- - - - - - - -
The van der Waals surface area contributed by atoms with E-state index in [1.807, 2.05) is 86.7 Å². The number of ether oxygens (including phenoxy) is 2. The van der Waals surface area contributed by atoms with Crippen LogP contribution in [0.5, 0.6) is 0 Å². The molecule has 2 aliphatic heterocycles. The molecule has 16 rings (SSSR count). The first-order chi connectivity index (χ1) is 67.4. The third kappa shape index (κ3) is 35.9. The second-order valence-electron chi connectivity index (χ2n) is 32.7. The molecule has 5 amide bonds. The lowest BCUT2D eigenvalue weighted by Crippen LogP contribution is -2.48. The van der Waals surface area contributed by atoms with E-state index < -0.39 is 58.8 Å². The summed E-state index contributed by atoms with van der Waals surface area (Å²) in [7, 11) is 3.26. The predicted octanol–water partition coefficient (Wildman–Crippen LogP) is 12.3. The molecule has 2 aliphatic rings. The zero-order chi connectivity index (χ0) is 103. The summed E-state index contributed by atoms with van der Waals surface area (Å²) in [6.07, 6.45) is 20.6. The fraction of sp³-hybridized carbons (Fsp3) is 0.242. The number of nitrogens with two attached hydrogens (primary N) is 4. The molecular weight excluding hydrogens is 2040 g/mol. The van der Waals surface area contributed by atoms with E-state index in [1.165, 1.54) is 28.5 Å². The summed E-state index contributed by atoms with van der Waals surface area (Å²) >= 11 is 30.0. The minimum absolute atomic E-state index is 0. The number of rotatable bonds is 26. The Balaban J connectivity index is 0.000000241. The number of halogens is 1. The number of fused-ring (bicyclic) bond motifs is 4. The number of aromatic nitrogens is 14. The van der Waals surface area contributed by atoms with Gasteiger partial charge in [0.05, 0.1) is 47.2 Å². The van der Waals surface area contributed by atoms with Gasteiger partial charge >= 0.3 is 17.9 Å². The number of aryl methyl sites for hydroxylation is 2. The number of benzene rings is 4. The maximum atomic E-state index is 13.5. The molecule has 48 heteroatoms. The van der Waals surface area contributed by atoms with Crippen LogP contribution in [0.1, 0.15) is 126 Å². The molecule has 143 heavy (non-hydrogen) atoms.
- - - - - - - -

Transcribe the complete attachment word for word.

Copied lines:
The van der Waals surface area contributed by atoms with E-state index in [1.807, 2.05) is 86.7 Å². The number of ether oxygens (including phenoxy) is 2. The van der Waals surface area contributed by atoms with Crippen LogP contribution in [0.5, 0.6) is 0 Å². The molecule has 2 aliphatic heterocycles. The molecule has 16 rings (SSSR count). The first-order chi connectivity index (χ1) is 67.4. The third kappa shape index (κ3) is 35.9. The second-order valence-electron chi connectivity index (χ2n) is 32.7. The molecule has 5 amide bonds. The lowest BCUT2D eigenvalue weighted by Crippen LogP contribution is -2.48. The van der Waals surface area contributed by atoms with E-state index < -0.39 is 58.8 Å². The summed E-state index contributed by atoms with van der Waals surface area (Å²) in [7, 11) is 3.26. The predicted octanol–water partition coefficient (Wildman–Crippen LogP) is 12.3. The molecule has 2 aliphatic rings. The zero-order chi connectivity index (χ0) is 103. The summed E-state index contributed by atoms with van der Waals surface area (Å²) in [6.07, 6.45) is 20.6. The fraction of sp³-hybridized carbons (Fsp3) is 0.242. The number of nitrogens with two attached hydrogens (primary N) is 4. The molecular weight excluding hydrogens is 2040 g/mol. The van der Waals surface area contributed by atoms with E-state index in [1.165, 1.54) is 28.5 Å². The summed E-state index contributed by atoms with van der Waals surface area (Å²) >= 11 is 30.0. The minimum absolute atomic E-state index is 0. The number of rotatable bonds is 26. The Balaban J connectivity index is 0.000000241. The number of halogens is 1. The number of fused-ring (bicyclic) bond motifs is 4. The number of aromatic nitrogens is 14. The van der Waals surface area contributed by atoms with Gasteiger partial charge in [0.05, 0.1) is 47.2 Å². The van der Waals surface area contributed by atoms with Gasteiger partial charge >= 0.3 is 17.9 Å². The number of aryl methyl sites for hydroxylation is 2. The number of benzene rings is 4. The maximum atomic E-state index is 13.5. The molecule has 48 heteroatoms. The van der Waals surface area contributed by atoms with Crippen LogP contribution in [0.1, 0.15) is 126 Å². The molecule has 143 heavy (non-hydrogen) atoms.